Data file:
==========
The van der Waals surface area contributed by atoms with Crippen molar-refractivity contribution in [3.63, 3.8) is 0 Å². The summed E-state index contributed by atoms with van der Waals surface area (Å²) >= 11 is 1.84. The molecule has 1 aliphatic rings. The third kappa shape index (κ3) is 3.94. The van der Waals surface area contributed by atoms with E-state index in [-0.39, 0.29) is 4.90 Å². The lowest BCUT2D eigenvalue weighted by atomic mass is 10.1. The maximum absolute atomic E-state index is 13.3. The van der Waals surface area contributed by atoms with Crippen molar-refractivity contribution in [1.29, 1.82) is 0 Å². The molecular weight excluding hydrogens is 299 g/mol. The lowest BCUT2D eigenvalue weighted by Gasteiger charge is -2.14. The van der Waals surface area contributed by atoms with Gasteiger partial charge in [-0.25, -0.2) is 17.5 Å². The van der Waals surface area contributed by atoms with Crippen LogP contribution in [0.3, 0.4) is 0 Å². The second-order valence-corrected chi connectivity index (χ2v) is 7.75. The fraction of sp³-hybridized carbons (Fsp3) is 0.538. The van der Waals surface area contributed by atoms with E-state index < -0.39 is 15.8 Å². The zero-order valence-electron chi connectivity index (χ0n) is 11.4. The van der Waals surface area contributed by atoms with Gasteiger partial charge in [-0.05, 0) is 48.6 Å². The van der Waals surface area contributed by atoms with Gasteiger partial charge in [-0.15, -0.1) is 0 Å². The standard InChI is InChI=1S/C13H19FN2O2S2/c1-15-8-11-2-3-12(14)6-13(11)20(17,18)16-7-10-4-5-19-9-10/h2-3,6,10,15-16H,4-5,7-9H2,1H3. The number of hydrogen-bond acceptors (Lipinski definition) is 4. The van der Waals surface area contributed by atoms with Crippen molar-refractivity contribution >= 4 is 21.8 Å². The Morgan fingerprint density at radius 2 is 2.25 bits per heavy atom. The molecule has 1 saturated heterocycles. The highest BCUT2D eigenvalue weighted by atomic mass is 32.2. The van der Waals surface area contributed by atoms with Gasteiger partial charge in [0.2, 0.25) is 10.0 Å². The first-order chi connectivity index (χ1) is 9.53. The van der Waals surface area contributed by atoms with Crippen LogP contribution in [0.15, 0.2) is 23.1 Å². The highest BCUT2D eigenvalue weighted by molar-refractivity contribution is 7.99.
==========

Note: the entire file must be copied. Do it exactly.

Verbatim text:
The van der Waals surface area contributed by atoms with Crippen molar-refractivity contribution in [3.63, 3.8) is 0 Å². The summed E-state index contributed by atoms with van der Waals surface area (Å²) >= 11 is 1.84. The molecule has 1 aliphatic rings. The third kappa shape index (κ3) is 3.94. The van der Waals surface area contributed by atoms with E-state index in [-0.39, 0.29) is 4.90 Å². The lowest BCUT2D eigenvalue weighted by atomic mass is 10.1. The maximum absolute atomic E-state index is 13.3. The van der Waals surface area contributed by atoms with Crippen molar-refractivity contribution in [1.29, 1.82) is 0 Å². The molecular weight excluding hydrogens is 299 g/mol. The lowest BCUT2D eigenvalue weighted by Gasteiger charge is -2.14. The van der Waals surface area contributed by atoms with Gasteiger partial charge in [-0.25, -0.2) is 17.5 Å². The van der Waals surface area contributed by atoms with Crippen LogP contribution in [0.3, 0.4) is 0 Å². The second-order valence-corrected chi connectivity index (χ2v) is 7.75. The fraction of sp³-hybridized carbons (Fsp3) is 0.538. The van der Waals surface area contributed by atoms with E-state index < -0.39 is 15.8 Å². The zero-order valence-electron chi connectivity index (χ0n) is 11.4. The van der Waals surface area contributed by atoms with Gasteiger partial charge in [-0.05, 0) is 48.6 Å². The van der Waals surface area contributed by atoms with Gasteiger partial charge in [-0.15, -0.1) is 0 Å². The standard InChI is InChI=1S/C13H19FN2O2S2/c1-15-8-11-2-3-12(14)6-13(11)20(17,18)16-7-10-4-5-19-9-10/h2-3,6,10,15-16H,4-5,7-9H2,1H3. The number of hydrogen-bond acceptors (Lipinski definition) is 4. The van der Waals surface area contributed by atoms with Crippen molar-refractivity contribution >= 4 is 21.8 Å². The Morgan fingerprint density at radius 2 is 2.25 bits per heavy atom. The molecule has 1 saturated heterocycles. The highest BCUT2D eigenvalue weighted by atomic mass is 32.2. The van der Waals surface area contributed by atoms with Gasteiger partial charge in [0.2, 0.25) is 10.0 Å². The first-order chi connectivity index (χ1) is 9.53. The van der Waals surface area contributed by atoms with Crippen LogP contribution in [0.15, 0.2) is 23.1 Å². The highest BCUT2D eigenvalue weighted by molar-refractivity contribution is 7.99.